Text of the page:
In 2004, I was honored to present “Nalbinding or Not?: Some Structural Differences between Nalbinding and other Textile Techniques” at a DISTAFF session during the 39th International Medieval Congress in Kalamazoo, Michigan. The patterned Dura-Europos piece proved to be an excellent example for demonstrating what cross-knit nalbound increases and decreases looked like in an actual object and how they differed from the corresponding shaping of a knitted object.
Here is a copy of the handout from my presentation.
The cross-knit looping structure can be produced by two different techniques, either cross-knit nalbinding or crossed/twisted knitting. They both produce a fabric of the same basic structure. However, they are worked in opposite directions. The clues as to which technique produced the fabric are in the shaping (increases/decreases), pick-ups, and mistakes. The preferred spiral working direction also differs between the two.
More information regarding the stitch patterned fragment, Inv. N0. 1933.483, along with a downloadable full size image is available on the Yale University Art Gallery’s site. The record for the two “ribbed” fragments, Inv. No. 1935.556, that were also found at Dura-Europos is available here. The electronic records were created from historic documentation that does not necessarily reflect their current knowledge about the objects, thus they are still listed as having been knitted.
The Yale University Art Gallery also has a permanent exhibition on the Dura-Europos excavations and as part of that has a very nice online feature outlining the historical background and excavation history with images and maps of the excavation: http://media.artgallery.yale.edu/duraeuropos/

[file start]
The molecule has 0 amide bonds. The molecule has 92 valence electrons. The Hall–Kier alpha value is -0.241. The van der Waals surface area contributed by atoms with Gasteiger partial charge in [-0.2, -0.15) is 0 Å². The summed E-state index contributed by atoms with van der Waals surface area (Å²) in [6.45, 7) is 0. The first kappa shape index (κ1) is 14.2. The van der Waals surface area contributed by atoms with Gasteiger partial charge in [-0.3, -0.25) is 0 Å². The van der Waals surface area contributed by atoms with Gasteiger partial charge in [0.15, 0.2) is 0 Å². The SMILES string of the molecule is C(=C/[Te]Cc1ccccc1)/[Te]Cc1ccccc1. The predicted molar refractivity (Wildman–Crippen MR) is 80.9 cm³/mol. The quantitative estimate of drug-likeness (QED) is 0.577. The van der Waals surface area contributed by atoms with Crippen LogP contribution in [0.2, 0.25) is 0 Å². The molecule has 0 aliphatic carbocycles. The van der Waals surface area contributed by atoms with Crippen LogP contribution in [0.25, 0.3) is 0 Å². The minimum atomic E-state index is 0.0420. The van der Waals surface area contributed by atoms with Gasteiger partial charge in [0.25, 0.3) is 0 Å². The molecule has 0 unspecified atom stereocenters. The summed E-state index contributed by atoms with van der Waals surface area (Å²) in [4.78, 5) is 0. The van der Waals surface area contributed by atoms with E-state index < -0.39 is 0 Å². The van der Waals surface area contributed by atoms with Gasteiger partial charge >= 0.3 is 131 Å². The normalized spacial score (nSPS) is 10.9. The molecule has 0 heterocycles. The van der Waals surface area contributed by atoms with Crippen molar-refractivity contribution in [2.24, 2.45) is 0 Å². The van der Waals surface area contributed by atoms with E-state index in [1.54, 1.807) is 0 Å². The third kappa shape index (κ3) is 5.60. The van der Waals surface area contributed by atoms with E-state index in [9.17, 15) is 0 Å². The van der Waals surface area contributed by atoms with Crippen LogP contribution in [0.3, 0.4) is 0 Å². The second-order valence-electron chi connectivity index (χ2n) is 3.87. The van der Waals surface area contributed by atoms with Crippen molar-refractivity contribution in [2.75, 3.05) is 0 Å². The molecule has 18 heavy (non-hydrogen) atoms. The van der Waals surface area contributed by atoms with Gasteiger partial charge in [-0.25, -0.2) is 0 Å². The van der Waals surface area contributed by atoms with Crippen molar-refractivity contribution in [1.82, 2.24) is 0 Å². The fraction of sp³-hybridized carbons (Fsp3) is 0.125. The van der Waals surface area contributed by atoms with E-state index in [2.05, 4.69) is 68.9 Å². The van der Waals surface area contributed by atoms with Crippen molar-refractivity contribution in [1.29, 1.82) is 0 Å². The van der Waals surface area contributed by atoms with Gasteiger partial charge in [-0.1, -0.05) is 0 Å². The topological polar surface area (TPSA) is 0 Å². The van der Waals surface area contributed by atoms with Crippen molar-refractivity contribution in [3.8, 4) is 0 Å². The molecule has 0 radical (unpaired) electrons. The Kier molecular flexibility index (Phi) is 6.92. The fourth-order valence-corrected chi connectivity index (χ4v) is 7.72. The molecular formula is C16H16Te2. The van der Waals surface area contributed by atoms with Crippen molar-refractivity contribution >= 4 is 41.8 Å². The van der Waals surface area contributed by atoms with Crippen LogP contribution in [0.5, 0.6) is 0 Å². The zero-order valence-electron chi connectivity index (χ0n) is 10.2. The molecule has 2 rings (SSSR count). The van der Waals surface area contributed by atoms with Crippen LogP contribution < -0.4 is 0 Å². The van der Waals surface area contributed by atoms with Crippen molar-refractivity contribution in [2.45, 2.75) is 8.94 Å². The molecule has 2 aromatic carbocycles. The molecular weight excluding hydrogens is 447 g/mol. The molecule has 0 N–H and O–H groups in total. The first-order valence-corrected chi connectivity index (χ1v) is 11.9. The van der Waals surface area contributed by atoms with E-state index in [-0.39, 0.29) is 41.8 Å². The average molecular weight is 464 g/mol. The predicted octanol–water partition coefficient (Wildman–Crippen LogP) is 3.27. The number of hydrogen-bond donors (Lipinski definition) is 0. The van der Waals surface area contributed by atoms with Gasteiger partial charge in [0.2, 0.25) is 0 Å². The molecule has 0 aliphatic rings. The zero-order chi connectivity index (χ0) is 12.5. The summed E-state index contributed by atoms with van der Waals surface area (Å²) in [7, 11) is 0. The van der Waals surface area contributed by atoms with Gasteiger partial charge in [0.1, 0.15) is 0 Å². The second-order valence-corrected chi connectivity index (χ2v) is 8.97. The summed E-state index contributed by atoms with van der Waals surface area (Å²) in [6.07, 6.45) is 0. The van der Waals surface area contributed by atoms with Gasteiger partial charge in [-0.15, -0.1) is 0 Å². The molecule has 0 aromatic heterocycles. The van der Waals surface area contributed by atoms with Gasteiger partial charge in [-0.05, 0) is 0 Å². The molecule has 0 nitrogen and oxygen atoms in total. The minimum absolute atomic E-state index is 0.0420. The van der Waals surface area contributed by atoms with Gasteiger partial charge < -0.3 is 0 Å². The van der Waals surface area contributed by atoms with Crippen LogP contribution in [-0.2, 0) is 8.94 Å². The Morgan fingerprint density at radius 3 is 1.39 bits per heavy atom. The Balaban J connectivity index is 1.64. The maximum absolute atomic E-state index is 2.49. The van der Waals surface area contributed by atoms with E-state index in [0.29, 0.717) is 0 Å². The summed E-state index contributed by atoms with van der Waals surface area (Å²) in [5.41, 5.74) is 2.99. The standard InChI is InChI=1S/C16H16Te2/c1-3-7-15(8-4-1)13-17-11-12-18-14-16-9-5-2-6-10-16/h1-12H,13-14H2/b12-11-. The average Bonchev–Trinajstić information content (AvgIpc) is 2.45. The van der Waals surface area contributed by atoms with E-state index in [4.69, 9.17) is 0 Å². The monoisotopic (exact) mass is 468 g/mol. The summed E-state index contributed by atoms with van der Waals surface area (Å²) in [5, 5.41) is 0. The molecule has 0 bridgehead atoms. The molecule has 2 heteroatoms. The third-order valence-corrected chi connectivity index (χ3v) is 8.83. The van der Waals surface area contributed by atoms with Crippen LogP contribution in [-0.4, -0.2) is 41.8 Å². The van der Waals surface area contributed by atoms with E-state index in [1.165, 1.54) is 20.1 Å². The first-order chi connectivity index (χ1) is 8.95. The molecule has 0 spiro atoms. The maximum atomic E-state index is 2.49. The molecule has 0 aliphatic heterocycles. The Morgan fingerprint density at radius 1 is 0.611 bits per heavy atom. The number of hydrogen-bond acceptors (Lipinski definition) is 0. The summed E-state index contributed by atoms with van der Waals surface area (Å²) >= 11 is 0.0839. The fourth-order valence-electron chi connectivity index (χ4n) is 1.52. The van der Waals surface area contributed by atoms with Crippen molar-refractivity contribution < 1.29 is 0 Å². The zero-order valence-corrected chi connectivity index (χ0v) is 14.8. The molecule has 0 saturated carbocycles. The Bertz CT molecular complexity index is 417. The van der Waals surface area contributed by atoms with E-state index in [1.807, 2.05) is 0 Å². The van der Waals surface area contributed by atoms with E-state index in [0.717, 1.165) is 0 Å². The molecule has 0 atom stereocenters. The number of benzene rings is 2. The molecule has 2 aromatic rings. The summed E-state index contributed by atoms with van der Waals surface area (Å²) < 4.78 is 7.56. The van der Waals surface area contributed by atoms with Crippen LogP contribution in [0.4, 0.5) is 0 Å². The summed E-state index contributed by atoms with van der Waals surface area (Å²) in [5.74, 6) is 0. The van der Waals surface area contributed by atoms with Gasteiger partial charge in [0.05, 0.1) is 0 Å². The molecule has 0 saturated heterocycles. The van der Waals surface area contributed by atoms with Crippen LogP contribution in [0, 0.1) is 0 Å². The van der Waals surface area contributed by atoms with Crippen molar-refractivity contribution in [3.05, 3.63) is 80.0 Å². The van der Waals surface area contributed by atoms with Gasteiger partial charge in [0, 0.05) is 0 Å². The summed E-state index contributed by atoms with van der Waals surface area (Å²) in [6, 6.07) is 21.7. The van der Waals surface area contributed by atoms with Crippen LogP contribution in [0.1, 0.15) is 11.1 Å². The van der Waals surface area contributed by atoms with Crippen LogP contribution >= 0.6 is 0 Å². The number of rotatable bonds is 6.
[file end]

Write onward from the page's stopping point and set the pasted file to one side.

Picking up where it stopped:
I would like to thank the Yale University Art Gallery for providing such excellent photos in their online collections. I am also very much looking forward to, and very grateful for, the opportunity to view the fragments in person later this month. They continue to play a pivotal role in the study of the nalbinding technique and the structures it produces.
The myriad of theoretically possible stitches in nalbinding can be quite exciting. Nonetheless it is very important to exhibit caution, especially when “finding” new stitches in the wild. A solid understanding of all looped structures is necessary to avoid accidental and injudicious co-opting of the natural structures of other looping* and knotting techniques. Not all end-led structures are nalbound structures.
Over time, I will be addressing the issues surrounding properly and clearly defining nalbinding (doing so by what it is instead of what it is not). I will also show how surface structure can both assist with and obscure identification of technique. Additionally, how to spot those higher level construction structures which help differentiate the specific technique used to create a particular base structure. This means that there will be an amount of not directly nalbinding related posts as we explore other looped textiles enough to get an understanding of how exactly they differ from nalbinding. As we’ve noted throughout the study of nalbinding, it is easy for objects to be miss-classified as an entirely different technique and structure by those that are insufficiently familiar with the possibilities available within the family of non-woven looped textiles.
For example, Cary Karp has pointed out in his blog, in the post Crochetedness vs. nalboundness, how incorrectly co-opting slip stitch crochet structures into the nalbinding atlas of stitch variants has obscured and made difficult the study of that technique’s history and transmission. Given that nalbinding has long suffered under this same issue of miss-classification/identification obscuring its history, it behooves us to exhibit caution to avoid doing the same to our looping cousins.
* While all loop-led structures can technically be produced via end-led means, those means may not be at all practical or reasonable.